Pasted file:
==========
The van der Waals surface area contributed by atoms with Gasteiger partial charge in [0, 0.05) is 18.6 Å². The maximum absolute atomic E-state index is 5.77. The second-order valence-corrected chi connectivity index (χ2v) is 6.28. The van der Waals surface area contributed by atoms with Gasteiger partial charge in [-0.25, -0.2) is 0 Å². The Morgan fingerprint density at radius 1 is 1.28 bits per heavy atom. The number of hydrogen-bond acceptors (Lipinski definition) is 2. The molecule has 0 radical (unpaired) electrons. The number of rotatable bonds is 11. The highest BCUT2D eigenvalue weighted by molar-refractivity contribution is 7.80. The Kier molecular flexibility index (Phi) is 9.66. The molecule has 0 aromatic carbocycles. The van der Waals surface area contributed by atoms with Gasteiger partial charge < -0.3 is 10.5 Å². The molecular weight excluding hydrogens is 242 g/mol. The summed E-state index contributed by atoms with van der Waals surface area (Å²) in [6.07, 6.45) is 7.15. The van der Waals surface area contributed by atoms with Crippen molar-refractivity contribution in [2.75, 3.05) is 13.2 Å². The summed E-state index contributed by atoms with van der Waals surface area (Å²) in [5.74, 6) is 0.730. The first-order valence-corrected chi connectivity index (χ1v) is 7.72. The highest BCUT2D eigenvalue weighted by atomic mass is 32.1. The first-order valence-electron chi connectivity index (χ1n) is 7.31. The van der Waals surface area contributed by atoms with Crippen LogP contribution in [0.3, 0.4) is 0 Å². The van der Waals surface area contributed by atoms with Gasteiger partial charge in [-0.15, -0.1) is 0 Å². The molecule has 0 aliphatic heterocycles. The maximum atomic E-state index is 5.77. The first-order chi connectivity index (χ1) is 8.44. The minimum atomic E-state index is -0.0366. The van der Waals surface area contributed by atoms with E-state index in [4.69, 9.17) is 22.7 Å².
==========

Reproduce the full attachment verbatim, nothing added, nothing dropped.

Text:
The van der Waals surface area contributed by atoms with Gasteiger partial charge in [0, 0.05) is 18.6 Å². The maximum absolute atomic E-state index is 5.77. The second-order valence-corrected chi connectivity index (χ2v) is 6.28. The van der Waals surface area contributed by atoms with Gasteiger partial charge in [-0.25, -0.2) is 0 Å². The Morgan fingerprint density at radius 1 is 1.28 bits per heavy atom. The number of hydrogen-bond acceptors (Lipinski definition) is 2. The molecule has 0 radical (unpaired) electrons. The number of rotatable bonds is 11. The highest BCUT2D eigenvalue weighted by molar-refractivity contribution is 7.80. The Kier molecular flexibility index (Phi) is 9.66. The molecule has 0 aromatic carbocycles. The van der Waals surface area contributed by atoms with Gasteiger partial charge < -0.3 is 10.5 Å². The molecular weight excluding hydrogens is 242 g/mol. The summed E-state index contributed by atoms with van der Waals surface area (Å²) in [6.07, 6.45) is 7.15. The van der Waals surface area contributed by atoms with Crippen molar-refractivity contribution in [2.75, 3.05) is 13.2 Å². The summed E-state index contributed by atoms with van der Waals surface area (Å²) in [5.74, 6) is 0.730. The first-order valence-corrected chi connectivity index (χ1v) is 7.72. The highest BCUT2D eigenvalue weighted by atomic mass is 32.1. The first-order valence-electron chi connectivity index (χ1n) is 7.31. The van der Waals surface area contributed by atoms with Crippen LogP contribution in [0.3, 0.4) is 0 Å². The van der Waals surface area contributed by atoms with Gasteiger partial charge in [-0.15, -0.1) is 0 Å². The molecule has 0 aliphatic heterocycles. The maximum atomic E-state index is 5.77. The first-order chi connectivity index (χ1) is 8.44. The minimum atomic E-state index is -0.0366. The van der Waals surface area contributed by atoms with E-state index in [4.69, 9.17) is 22.7 Å².